The Coastal Plants of Somerset with Dr Helena Crouch

Our final online talk of the season this April welcomed botanist Dr Helena Crouch. Helena is  Vice-County Recorder for the north part of Somerset on behalf the Botanical Society of Britain & Ireland and an active member of Somerset Rare Plants Group. During “The Coastal Plants of Somerset” she discussed the plants she studies on the Somerset Coast between the estuaries of the Rivers Avon and Parrot. Some of these have amazingly made their way inland to places like Bath and Keynsham, especially in the vicinity of salt storage facilities.

Photo: Helianthemum apenninum at Brean Down

This stretch of coastline incorporates habitats as diverse as salt marshes, dunes, stable dune grassland, scrub and freshwater lagoons.
There are three main challenges these plants have to overcome: salinity, wind and drought. There are only so many plants that can grow in these conditions. Helena said that 85% of the British plants could not do so. A good number of the plants that can, are very rare, for instance the Goldilocks Aster is now found in only six UK sites, in the SW of England and Wales.

Photo: Aster linosyris (Goldilocks Aster)

Many coastal plants have adapted in various ways to combat the challenges: Some are low growing species hugging the ground, with deep roots giving them stability from the wind and also reaching the lower water table. Available moisture can be reduced if the ground is very free draining, as in sandy soils and beaches. Coastal plants cope with the salinity by having high levels of salt in their tissues and this allows water uptake though osmosis. Cylindrical stems and leaves and hairy surfaces also help protect from drought, with some plants having plates of wax coating surfaces to stop their tissues drying out and also deflecting sunlight.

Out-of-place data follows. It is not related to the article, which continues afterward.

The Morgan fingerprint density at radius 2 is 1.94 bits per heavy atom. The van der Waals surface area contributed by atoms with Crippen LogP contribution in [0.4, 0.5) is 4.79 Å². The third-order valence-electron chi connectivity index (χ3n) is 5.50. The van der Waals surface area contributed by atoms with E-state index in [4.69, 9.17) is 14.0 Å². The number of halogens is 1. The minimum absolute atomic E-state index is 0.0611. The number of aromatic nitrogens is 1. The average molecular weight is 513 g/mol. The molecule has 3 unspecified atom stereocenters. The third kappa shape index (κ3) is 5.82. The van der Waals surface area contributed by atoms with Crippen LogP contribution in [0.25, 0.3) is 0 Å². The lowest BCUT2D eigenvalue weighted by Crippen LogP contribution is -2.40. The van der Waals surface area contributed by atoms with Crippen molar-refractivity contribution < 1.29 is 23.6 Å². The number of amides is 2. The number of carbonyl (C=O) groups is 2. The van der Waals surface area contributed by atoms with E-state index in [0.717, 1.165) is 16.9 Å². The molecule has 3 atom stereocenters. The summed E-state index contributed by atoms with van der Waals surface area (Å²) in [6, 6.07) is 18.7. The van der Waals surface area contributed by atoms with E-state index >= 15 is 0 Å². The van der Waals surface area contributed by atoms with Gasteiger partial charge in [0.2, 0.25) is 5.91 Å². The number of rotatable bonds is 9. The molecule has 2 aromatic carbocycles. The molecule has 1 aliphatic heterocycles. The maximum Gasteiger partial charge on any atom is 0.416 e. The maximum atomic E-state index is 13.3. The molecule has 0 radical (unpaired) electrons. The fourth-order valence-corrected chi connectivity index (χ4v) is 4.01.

During Helena’s talk we were led on a walk along the Somerset coastline visiting the many different habitats and discovering the species that live there. Some of the plants mentioned were found in awkward outcrops of rocks proving both a physical challenge as well as a good test of Helena’s nerve. This passionate and dedicated plants-woman, however, overcame these obstacles to add to her records of the plants found on the coast of Somerset.

Photo: Armeria maritima and Birnbeck Pier

Glaux maritima at Sand Bay
Limonium procerum at Sand Point
Asplenium marinum on Brean Down
Helena is such a busy lady with her extensive knowledge of botany, in our region particularly, and her talents are spread far and wide. Anyone wishing to see her work for Somerset Rare Plants Register can visit the SRPG website HERE where her detailed descriptions of many plants can be found. This work is ongoing!
County recorder Helena working on a skills pyramid at a training event
Helena identifying plants with Somerset Rare Plants Group
Article by Andrew Harrison
Youtube video recording of the talk
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